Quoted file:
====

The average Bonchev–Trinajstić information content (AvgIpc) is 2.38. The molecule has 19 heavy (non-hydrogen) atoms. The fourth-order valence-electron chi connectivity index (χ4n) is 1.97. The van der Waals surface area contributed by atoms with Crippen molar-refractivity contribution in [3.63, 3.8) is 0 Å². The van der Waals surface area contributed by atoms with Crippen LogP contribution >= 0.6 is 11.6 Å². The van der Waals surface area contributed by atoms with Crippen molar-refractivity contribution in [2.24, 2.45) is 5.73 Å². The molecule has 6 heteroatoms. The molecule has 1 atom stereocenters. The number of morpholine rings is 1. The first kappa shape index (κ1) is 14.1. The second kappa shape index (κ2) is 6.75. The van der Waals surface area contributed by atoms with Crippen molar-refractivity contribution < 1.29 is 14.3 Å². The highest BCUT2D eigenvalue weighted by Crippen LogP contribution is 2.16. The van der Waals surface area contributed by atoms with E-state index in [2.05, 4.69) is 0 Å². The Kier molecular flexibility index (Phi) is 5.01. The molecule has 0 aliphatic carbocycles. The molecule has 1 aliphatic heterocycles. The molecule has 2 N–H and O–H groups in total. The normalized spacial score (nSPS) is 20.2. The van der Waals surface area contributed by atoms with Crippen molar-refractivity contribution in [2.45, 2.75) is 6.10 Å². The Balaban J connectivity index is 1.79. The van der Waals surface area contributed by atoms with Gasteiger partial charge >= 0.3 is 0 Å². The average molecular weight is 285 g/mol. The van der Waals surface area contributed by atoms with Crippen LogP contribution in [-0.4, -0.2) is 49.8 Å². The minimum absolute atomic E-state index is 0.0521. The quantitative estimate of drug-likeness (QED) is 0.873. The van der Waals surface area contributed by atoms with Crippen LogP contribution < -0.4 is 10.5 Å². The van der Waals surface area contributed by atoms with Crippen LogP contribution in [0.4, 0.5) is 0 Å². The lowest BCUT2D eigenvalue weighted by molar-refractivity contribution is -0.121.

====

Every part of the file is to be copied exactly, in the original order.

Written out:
The average Bonchev–Trinajstić information content (AvgIpc) is 2.38. The molecule has 19 heavy (non-hydrogen) atoms. The fourth-order valence-electron chi connectivity index (χ4n) is 1.97. The van der Waals surface area contributed by atoms with Crippen molar-refractivity contribution in [3.63, 3.8) is 0 Å². The van der Waals surface area contributed by atoms with Crippen LogP contribution >= 0.6 is 11.6 Å². The van der Waals surface area contributed by atoms with Crippen molar-refractivity contribution in [2.24, 2.45) is 5.73 Å². The molecule has 6 heteroatoms. The molecule has 1 atom stereocenters. The number of morpholine rings is 1. The first kappa shape index (κ1) is 14.1. The second kappa shape index (κ2) is 6.75. The van der Waals surface area contributed by atoms with Crippen molar-refractivity contribution < 1.29 is 14.3 Å². The highest BCUT2D eigenvalue weighted by Crippen LogP contribution is 2.16. The van der Waals surface area contributed by atoms with E-state index in [2.05, 4.69) is 0 Å². The Kier molecular flexibility index (Phi) is 5.01. The molecule has 0 aliphatic carbocycles. The molecule has 1 aliphatic heterocycles. The molecule has 2 N–H and O–H groups in total. The normalized spacial score (nSPS) is 20.2. The van der Waals surface area contributed by atoms with Crippen molar-refractivity contribution in [2.45, 2.75) is 6.10 Å². The Balaban J connectivity index is 1.79. The van der Waals surface area contributed by atoms with Gasteiger partial charge >= 0.3 is 0 Å². The average molecular weight is 285 g/mol. The van der Waals surface area contributed by atoms with Crippen LogP contribution in [-0.4, -0.2) is 49.8 Å². The minimum absolute atomic E-state index is 0.0521. The quantitative estimate of drug-likeness (QED) is 0.873. The van der Waals surface area contributed by atoms with Crippen LogP contribution < -0.4 is 10.5 Å². The van der Waals surface area contributed by atoms with Crippen LogP contribution in [0.4, 0.5) is 0 Å². The lowest BCUT2D eigenvalue weighted by molar-refractivity contribution is -0.121.